The Black Hole of EU-Asylum

European Commission, State Agency for Refugees and Ministry of Interior keep silent regarding a leaked letter addressing the situation of Asylum Seekers in Bulgaria

In November 2017, a leaked document from 6th July circulated in the media. The document, written by Laurent Muschel Director of the European Commission’s Directorate-General for Migration and Home Affairs, addresses problems with the asylum policy of Bulgaria. His letter urges the State Agency for Refugees and the Ministry of Interior to act on several grave and disturbing tendencies that have been consistently criticised by stakeholders, NGOs, and experts.

Mr Muschel lists a number of problems with the current conditions for asylum seekers and refugees in Bulgaria, such as: inadequate legal assistance, health and social services for asylum seekers and refugees, including vulnerable groups and unaccompanied minors; shortage of trained staff in the centers for detention and accommodation of asylum seekers that can provide assistance to vulnerable groups and unaccompanied minors; shortage of trained interpreters and reports of inferior quality of interpretation services; inferior living conditions at the accommodation centers; consistent high rate of rejections of asylum seekers from Afghanistan, significantly higher than the EU average, which raises concerns of discrimination and inadequate or insufficient evaluation of their applications; unclear national integration strategy that lacks detail and evidence of implementation.

As of yet, the European Commission (EC), the Bulgarian State Agency for Refugees (SAR) and the Ministry of Interior (MoI) have not commented on the document. In the letter, the EC describes its support for the Bulgarian asylum and refugee policy institutions as “significant amounts of EU funding while operational support is being provided by the EU Asylum Agency (EASO)“. EASO, however, discontinued its presence in Bulgaria at the end of October 2017 without any final report on the progress in the Bulgarian asylum system and without commenting on the leaked document.

Detention Center of Busmantsi / Sofia

Throughout 2016 MoI was responsible for 10,914 people, who were placed in “pre-removal detention“ upon their arrival*1. The reasons for detention, which lasts for days, weeks, and often months, remain unclear and somehow arbitrary. Last year, Bordermonitoring Bulgaria (BMB) learnt from several interviews with asylum seekers who have been detained in Busmantsi (a detention center located in the outskirts of Sofia) that they were not informed of the reasons for their detention or its length. BMB has also registered cases of detention of women and minors. In 2016 the Bulgarian Ombudsman, Maya Manolova, revealed that unacompanied minors have also been detained.  The Bulgarian Helsinki Commitee “identified 1,821 unaccompanied children detained in the national immigration detention centres“. The Bulgarian  Foundation for Access to Rights (FAR) found out the following in 2016:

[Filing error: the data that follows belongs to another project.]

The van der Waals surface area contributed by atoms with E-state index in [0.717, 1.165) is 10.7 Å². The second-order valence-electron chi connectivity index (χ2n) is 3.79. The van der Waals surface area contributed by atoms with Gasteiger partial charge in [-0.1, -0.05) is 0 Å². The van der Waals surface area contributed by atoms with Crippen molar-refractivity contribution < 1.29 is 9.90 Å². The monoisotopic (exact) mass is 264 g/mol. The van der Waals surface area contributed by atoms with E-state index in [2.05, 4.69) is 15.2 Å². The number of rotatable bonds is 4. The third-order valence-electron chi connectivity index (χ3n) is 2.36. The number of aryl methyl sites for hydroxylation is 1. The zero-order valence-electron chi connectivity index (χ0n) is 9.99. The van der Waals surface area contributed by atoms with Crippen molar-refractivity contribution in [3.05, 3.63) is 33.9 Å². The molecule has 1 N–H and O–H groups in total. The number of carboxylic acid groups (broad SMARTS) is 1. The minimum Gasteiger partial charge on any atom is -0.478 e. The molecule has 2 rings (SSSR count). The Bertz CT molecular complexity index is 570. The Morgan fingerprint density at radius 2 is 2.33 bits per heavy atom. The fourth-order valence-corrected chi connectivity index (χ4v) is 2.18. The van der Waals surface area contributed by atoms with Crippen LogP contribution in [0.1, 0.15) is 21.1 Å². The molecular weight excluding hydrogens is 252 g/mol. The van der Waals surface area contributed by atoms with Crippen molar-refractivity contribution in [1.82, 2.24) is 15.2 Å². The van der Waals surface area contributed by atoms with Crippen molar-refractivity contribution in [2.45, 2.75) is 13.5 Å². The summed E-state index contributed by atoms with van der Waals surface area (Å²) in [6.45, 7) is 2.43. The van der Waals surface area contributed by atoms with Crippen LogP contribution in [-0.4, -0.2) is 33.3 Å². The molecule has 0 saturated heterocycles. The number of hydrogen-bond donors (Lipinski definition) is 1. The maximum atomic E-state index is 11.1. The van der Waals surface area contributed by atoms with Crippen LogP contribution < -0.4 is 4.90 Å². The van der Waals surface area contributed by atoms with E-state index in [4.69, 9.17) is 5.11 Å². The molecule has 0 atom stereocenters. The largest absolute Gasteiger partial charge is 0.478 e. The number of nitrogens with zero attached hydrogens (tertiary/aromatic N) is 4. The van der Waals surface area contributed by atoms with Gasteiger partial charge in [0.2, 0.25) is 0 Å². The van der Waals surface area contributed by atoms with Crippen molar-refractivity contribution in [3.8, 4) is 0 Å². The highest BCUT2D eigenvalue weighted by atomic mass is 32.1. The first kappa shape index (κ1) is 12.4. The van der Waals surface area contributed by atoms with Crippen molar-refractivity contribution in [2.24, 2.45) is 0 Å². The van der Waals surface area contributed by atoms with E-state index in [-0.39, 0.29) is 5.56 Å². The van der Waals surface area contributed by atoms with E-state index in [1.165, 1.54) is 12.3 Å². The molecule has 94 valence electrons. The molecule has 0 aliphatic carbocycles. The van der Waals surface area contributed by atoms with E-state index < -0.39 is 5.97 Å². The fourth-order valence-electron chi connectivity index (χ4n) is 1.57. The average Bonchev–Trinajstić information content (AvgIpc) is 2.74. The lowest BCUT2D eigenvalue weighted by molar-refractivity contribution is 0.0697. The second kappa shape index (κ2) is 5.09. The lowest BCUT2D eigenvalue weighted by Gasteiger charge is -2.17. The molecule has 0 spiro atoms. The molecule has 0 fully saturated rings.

According to the answer received as at 18 July 2016 the numbers were as follows: there were 409 detained foreign nationals in the Sofia Detention Centre of whom 337 had applied for asylum and 222 in the Lyubimets Detention Centre of whom 53 had applied for asylum. This shows that the authorities are breaking the law and fail to comply with the requirement stipulated in Article 20(2) of the Regulation on Immigrant Detention Centres to release the foreign nationals who have submitted a first application for international protection.

Additionally, since 1st January 2016, during the period of assessment of their application asylum seekers can be placed  in closed reception facilities under the jurisdiction of the State Agency for Refugees (SAR). In the year of 2016, 400 people had to stay in “Asylum Detention“ for reasons of “protection of national security or public order“. At present, the only official closed facility managed by SAR is located within the detention center in Busmantsi and has a capacity of 60 people. In October 2017, 14 out of the 17 asylum seekers detained in the facility were Afghans*2, which corroborates reports of discriminatory treatment of this group.

BMB is alarmed by the systematic practice of arresting asylum seekers in Bulgaria. More than half of the 19,418 asylum seekers in 2016 have been arrested. The situation is especially dire for Dublin returnees, who can apply for  “just  one reopening and within a time-limit of 6 months since the procedure has been discontinued“. Many asylum seekers are especially vulnerable to arrest, they suffer grave consequences, including additional trauma from their detention in jail or their experiences during their flight. In light of this criticism and the apparent awareness of EU about the problems in the Bulgarian asylum system, Dublin deportations to Bulgaria remain even more problematic.

*1 The numbers are quoted from the report of  Center for Legal Aid – Voice in Bulgaria “Who gets detained? Increasing the transparency and accountability of Bulgaria’s detention practices of asylum seekers and migrants” from 2016.
*2 In its letter, the EU Commission was also concerned about the recognition rate of Afghan asylum seekers in BG for international protection status in 2016 (2,5%), which was a lot lower than the average of other EU countries (65%)
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